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By Deisy Buitrago
CARACAS Feb 7 Tens of thousands of Venezuelans
streamed through the streets of Caracas on Saturday to protest
leftist President Hugo Chavez's second attempt to change the
constitution to let him govern as long as he wins elections.
Opinion polls gave a slight lead to Chavez before a Feb. 15
vote on whether to allow the president and other politicians to
run for re-election as many times as they like in South
America's top oil exporter.
Voters rejected a similar proposal in 2007.
The march, under the slogan "No is no" and led by
anti-government students and political parties that say Chavez
will turn Venezuela into a version of communist Cuba, was the
largest by the opposition in more than a year.
"This reform hides, as President Chavez himself has said,
the start of what would be a country, a state with a
Castro-communist system," said Manuel Rosales, a former
opposition presidential candidate.
If he loses, Chavez would leave office in four years, but
he does not rule out trying again to change the electoral law.
Another referendum defeat for him could embolden opponents
and increase resistance to unpopular spending cuts or a
currency devaluation that analysts say might result if oil
income stays low.
Chavez, a vocal critic of the United States, is close
friends with ex-Cuban leader Fidel Castro and provides Cuba
with cheap oil in return for doctors and advisers.
But Chavez denies he will prohibit private property and
notes the government still works with foreign oil companies.
March organizers said hundreds of thousands of people took
part, while government television said turnout was low.
"If we did a march, we would have 100 times the people they
brought today," Chavez said during door-to-door campaigning in
a poor Caracas neighborhood. He wore a baseball jersey with the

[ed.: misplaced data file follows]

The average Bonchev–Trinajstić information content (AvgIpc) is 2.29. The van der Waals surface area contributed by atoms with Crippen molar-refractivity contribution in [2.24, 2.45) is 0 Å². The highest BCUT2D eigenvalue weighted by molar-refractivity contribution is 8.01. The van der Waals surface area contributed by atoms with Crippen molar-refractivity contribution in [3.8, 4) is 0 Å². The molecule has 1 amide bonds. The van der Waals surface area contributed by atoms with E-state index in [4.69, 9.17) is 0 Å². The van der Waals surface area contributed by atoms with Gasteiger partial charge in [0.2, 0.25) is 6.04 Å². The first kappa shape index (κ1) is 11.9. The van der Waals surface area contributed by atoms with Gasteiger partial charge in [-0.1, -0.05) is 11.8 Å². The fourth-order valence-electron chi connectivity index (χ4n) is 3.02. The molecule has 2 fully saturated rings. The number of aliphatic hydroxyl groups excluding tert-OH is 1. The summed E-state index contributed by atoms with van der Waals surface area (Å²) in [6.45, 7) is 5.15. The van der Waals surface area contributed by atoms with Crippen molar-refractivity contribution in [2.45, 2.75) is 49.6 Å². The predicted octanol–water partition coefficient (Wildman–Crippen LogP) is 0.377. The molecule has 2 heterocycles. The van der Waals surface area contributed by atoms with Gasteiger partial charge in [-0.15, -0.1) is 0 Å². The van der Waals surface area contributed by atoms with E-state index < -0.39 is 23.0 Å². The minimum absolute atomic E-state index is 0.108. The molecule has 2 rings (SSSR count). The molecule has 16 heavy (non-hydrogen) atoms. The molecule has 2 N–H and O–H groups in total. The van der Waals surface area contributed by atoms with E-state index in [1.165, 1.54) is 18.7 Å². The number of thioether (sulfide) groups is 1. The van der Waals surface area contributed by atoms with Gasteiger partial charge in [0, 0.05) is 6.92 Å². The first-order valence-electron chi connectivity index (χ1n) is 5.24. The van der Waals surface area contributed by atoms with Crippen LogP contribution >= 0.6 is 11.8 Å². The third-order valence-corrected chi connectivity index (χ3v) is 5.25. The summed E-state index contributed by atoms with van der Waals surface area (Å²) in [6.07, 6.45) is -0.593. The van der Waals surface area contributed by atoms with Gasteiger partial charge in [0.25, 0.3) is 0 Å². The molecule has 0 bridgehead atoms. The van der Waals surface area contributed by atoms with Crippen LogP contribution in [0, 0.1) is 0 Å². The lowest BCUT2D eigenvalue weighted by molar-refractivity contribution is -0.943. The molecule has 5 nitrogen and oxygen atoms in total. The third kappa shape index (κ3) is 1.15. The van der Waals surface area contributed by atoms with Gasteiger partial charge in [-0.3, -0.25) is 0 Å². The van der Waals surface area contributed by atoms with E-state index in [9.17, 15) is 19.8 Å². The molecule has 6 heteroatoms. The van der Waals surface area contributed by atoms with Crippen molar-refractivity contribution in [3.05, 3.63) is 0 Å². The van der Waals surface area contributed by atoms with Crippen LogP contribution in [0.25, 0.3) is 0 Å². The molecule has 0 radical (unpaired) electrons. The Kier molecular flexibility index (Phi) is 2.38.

word "Yes" emblazoned in red across his chest.
Protesters complained about a large rise in violent crime
under Chavez and wore shirts emblazoned with the phrase "I also
want to be president." Many carried Venezuela's red, yellow and
blue flag in the march that stretched from the edge of the
city's largest slum to a wealthy business district.
'21ST CENTURY SOCIALISM'
Chavez has nationalized industries and raised spending on
health and welfare since he took office in 1999 but says he
needs more time to build what he calls "21st century socialism"
in one of the principal oil suppliers to the United States.
Still popular with about half of the population, he has
amassed considerable power and most institutions are run by his
allies. Opponents say Chavez is authoritarian and will turn
people's homes and possessions over to the state.
Chavez has won multiple elections in the past decade and
survived a brief coup, a months-long shutdown of the vital oil
industry and a recall referendum.
Despite large street marches, the opposition only recently
made gains against Chavez, defeating the 2007 referendum and
winning seats in state and city elections last year.
Apparently confident of victory, Chavez has toned down his
usually aggressive rhetoric against the opposition in recent
days and said on Friday he welcomed the opposition march.
Despite a spate of police clashes with students,
campaigning by both sides has been mainly low key.
(Writing by Frank Jack Daniel; Editing by Peter Cooney)